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(Updated from 8:37 a.m.)


Consumer Price Index for January rose much more than expected. This is the second piece of data in a week that is flaming fears of inflation.

CPI rose 0.6% last month. This key inflation measure was expected to rise only 0.3%, compared to a 0.2% increase in December. It was driven higher by energy and tobacco prices. Excluding volatile food and energy prices, the CPI rose 0.3%, also higher than the anticipated 0.2%. It had risen only 0.1% in December.

Investors had generally believed inflation was not a major problem. But last week's release of the latest

Producer Price Index rattled investors after it showed much more price inflation at the producer level than had been expected. The CPI measures prices that consumers pay. And today's data will also rattle them.

The 1.1% jump in the producer price index for January raised the possibility that

Federal Reserve chairman

Alan Greenspan is now facing a scenario that all central banks dread: inflation rising as the economy slows. When this happens, a central bank's hands are tied. The threat of inflation prevents it from cutting interest rates, the action it would normally take to boost growth. As a result, it must let a recession run its natural course. The Fed has reduced interest rates twice already in 2001 -- by half a percentage point on both occasions -- to jumpstart the economy.'s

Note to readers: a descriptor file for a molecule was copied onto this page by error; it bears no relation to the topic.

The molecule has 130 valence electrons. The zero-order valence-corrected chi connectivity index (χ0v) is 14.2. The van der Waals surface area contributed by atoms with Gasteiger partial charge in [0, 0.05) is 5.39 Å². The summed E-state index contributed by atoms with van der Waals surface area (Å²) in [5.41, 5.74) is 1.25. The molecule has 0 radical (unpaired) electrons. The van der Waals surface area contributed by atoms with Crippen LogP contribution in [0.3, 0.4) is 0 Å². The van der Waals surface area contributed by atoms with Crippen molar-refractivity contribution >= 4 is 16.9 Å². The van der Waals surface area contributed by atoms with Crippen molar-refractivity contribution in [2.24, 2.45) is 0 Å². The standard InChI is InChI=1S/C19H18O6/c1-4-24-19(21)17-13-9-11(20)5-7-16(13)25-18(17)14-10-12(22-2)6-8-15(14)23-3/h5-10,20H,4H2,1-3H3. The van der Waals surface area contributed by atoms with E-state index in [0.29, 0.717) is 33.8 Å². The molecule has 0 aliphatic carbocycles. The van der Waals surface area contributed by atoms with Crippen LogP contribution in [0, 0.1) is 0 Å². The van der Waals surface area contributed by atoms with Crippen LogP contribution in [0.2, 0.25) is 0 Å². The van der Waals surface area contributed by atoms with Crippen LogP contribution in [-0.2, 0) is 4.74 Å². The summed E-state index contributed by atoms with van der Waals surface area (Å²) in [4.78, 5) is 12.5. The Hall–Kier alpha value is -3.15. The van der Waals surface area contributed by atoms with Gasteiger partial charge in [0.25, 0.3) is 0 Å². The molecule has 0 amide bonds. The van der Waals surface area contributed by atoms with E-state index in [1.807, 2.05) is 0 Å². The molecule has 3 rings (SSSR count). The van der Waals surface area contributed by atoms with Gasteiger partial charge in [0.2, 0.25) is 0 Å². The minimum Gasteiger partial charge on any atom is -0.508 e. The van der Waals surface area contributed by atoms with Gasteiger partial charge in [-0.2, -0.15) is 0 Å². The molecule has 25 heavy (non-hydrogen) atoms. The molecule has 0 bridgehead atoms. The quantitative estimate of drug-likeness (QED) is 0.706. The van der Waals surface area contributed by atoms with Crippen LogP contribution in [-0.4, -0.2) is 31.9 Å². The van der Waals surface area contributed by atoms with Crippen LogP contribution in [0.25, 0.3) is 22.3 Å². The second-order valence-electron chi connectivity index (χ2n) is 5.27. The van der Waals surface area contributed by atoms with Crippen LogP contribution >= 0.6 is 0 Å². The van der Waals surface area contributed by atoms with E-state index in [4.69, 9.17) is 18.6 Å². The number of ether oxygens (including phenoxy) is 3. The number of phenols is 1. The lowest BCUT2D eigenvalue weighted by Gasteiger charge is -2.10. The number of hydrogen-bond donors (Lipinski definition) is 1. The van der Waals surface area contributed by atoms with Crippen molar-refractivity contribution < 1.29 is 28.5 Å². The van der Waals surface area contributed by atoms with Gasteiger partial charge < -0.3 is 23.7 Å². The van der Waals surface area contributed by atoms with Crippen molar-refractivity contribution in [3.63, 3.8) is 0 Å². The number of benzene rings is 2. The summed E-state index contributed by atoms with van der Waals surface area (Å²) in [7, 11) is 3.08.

Peter Eavis recently took a look at these

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inflation worries.

Stock futures dropped dramatically when the data was released.

Also factoring in today's trading session will be the latest data on

initial jobless claims and the

BTM-UBSW Retail Sales Index. These two weekly indicators provide a timely outlook on consumer moods.

CPI for January. Source: Labor Department. Actual: +0.6%. Forecast: +0.3%. Previous: +0.2%. Ex-food and energy: Actual: +0.3%. Forecast: +0.2%. Previous: +0.1%.

Forecasts are from


. For a longer-term economic calendar and more, see's

Economic Databank.